If a move creates the 50 move violation and at the same time creates checkmate, does the checkmate take priority over the draw ?
Checkmate overrides the 50 move rule.
The game is drawn, upon a correct claim by a player having the move, if:
a. he writes his move, which cannot be changed, on his scoresheet and declares to the arbiter his intention to make this move which will result in the last 50 moves by each player having been made without the movement of any pawn and without any capture, or
b. the last 50 moves by each playerhave been completed without the movement of any pawn and without any capture.
The player making the move that mates could claim a, but he of course won't do it because he is about to win. The player losing does not have the move after the checkmate, so he cannot claim the draw.
This interpretation is also confirmed by Geurt Gijssen, in his column An Arbiter's Notebook from 2006:
Regarding your remark about the 50-move rule: only the player on move is entitled to claim a draw, but he is not forced to claim it. So if the 50th move produces checkmate – the checkmate stands.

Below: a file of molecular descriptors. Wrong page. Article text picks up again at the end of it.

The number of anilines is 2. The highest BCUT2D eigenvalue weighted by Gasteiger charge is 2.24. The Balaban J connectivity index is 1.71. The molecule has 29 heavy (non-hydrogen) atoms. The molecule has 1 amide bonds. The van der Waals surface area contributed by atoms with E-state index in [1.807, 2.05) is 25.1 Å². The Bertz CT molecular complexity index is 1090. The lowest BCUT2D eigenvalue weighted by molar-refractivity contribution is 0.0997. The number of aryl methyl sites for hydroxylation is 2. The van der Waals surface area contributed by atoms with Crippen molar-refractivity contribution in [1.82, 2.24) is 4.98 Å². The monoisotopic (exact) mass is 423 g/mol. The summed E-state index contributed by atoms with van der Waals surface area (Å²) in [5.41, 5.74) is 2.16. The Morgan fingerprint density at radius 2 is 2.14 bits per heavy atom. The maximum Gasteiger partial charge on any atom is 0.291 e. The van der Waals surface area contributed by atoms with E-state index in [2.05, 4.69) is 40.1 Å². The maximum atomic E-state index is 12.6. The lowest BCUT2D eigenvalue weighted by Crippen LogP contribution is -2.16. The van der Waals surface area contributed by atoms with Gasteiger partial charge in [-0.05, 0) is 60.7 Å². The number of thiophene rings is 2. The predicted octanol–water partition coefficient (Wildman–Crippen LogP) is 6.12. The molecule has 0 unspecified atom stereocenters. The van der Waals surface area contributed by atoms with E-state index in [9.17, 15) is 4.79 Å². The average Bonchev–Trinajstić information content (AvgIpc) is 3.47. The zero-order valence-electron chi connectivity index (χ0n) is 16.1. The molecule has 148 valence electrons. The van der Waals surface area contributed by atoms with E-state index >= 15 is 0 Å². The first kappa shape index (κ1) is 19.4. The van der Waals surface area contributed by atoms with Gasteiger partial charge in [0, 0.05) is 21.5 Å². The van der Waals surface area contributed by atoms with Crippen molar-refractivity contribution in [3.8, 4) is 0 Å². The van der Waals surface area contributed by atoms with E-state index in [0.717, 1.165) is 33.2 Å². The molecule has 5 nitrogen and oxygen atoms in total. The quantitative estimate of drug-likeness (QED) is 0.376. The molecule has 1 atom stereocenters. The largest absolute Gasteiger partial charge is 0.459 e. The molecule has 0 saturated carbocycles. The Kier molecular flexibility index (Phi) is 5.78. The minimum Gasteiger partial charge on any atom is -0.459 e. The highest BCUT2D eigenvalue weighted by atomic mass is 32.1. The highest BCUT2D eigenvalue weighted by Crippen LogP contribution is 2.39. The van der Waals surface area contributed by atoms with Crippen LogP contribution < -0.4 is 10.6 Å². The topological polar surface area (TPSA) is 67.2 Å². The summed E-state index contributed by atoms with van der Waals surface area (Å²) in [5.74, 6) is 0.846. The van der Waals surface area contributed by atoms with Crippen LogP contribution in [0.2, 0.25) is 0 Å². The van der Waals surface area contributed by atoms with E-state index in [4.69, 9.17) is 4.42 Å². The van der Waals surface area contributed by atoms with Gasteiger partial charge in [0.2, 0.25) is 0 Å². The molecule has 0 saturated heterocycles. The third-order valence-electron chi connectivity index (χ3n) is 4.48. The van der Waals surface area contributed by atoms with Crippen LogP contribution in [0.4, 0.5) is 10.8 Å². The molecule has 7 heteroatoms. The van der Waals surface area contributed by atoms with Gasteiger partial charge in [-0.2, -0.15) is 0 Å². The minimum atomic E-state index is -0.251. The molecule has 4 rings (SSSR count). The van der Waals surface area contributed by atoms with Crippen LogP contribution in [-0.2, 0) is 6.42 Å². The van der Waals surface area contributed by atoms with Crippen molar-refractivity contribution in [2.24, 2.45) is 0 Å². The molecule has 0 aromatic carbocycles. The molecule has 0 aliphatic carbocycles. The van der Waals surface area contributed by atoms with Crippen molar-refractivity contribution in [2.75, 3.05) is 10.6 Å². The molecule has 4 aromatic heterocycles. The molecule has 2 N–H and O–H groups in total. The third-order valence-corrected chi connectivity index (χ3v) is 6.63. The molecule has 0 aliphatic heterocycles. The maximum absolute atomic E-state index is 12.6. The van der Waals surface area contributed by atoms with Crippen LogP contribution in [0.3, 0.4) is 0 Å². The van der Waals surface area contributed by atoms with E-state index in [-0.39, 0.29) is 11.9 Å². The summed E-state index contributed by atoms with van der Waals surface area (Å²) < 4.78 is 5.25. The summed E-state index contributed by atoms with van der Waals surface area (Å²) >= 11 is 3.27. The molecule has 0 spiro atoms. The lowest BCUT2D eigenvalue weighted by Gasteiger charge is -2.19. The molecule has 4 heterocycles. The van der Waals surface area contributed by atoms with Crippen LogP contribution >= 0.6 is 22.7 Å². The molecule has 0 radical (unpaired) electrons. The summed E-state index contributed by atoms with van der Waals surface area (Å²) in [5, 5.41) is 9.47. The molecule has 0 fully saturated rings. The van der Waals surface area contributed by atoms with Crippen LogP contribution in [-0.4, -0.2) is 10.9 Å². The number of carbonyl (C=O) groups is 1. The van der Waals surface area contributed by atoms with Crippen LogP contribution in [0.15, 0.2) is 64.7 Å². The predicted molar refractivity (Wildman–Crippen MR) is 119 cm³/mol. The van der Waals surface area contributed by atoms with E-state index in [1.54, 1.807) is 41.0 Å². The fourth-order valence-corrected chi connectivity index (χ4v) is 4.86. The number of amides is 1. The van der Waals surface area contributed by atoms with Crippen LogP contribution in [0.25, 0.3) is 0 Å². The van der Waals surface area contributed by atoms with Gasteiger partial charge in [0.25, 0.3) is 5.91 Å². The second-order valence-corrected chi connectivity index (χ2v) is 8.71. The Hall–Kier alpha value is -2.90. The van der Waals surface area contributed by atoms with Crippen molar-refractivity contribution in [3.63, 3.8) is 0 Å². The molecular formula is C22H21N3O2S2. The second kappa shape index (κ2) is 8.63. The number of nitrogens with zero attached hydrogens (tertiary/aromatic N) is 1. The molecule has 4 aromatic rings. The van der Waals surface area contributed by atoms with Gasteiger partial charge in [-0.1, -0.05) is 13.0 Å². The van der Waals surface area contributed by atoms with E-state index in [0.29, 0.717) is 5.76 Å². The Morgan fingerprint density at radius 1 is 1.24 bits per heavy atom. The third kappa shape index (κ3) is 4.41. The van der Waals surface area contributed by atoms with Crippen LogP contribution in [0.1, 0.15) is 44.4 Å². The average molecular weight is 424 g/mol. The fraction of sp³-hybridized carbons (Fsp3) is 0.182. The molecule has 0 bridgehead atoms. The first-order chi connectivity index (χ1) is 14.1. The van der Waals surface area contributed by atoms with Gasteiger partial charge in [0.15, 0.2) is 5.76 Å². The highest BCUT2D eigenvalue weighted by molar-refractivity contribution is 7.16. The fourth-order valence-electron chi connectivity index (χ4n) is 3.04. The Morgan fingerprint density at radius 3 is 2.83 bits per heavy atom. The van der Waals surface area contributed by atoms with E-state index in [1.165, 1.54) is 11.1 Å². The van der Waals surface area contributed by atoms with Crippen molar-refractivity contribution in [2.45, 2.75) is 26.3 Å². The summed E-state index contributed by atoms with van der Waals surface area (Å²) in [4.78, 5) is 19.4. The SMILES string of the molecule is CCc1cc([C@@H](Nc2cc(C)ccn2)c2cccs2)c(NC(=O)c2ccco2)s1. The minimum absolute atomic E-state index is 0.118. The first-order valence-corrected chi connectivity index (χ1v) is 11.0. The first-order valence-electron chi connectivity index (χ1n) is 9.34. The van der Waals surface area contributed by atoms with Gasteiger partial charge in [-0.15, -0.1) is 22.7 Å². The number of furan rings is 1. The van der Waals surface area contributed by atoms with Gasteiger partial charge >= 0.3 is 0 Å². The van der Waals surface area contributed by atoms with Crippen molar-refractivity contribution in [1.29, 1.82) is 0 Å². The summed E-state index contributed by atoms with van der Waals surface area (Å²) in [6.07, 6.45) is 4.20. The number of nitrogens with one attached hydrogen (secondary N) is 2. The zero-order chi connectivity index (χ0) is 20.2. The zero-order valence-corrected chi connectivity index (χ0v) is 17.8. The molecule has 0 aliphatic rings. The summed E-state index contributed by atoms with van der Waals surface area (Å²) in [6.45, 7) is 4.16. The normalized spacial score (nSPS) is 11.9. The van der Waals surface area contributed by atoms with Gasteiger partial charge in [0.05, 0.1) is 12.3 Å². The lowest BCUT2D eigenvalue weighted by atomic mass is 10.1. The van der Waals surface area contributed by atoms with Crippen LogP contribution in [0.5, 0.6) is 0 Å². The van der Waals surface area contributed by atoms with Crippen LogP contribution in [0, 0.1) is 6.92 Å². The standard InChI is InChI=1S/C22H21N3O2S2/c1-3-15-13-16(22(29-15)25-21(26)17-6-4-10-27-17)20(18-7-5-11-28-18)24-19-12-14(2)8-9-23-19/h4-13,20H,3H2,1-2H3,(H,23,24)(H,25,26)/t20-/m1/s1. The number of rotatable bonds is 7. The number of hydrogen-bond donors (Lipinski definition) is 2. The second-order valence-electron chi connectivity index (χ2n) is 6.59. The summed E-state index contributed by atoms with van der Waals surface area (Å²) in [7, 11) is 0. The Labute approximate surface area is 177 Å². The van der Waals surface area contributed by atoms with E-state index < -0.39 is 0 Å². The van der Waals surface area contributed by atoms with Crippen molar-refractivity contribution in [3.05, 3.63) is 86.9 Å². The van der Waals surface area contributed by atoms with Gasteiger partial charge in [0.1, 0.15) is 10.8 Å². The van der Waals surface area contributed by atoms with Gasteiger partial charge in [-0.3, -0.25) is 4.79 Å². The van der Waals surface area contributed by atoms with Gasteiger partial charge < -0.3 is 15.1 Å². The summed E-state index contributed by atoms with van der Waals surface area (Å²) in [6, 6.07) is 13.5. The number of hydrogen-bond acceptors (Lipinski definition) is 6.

You are allowed to make 50 moves to achieve mate.
If you make 51 moves, your opponent can claim a draw.
You do not make a move to create the move violation, if you have not mated or otherwise ended the game before 50 moves have been made, the player on move may claim a draw.
This suggests that, unfortunately, there may exist no common understanding as to what the rule in question actually means.
The irony is that players with opposite interpretations of the rule can perhaps agree that the answer you are now reading were wrong, insofar as each opposite player believes the rule in question to be unambiguous, but unambiguous in opposite ways!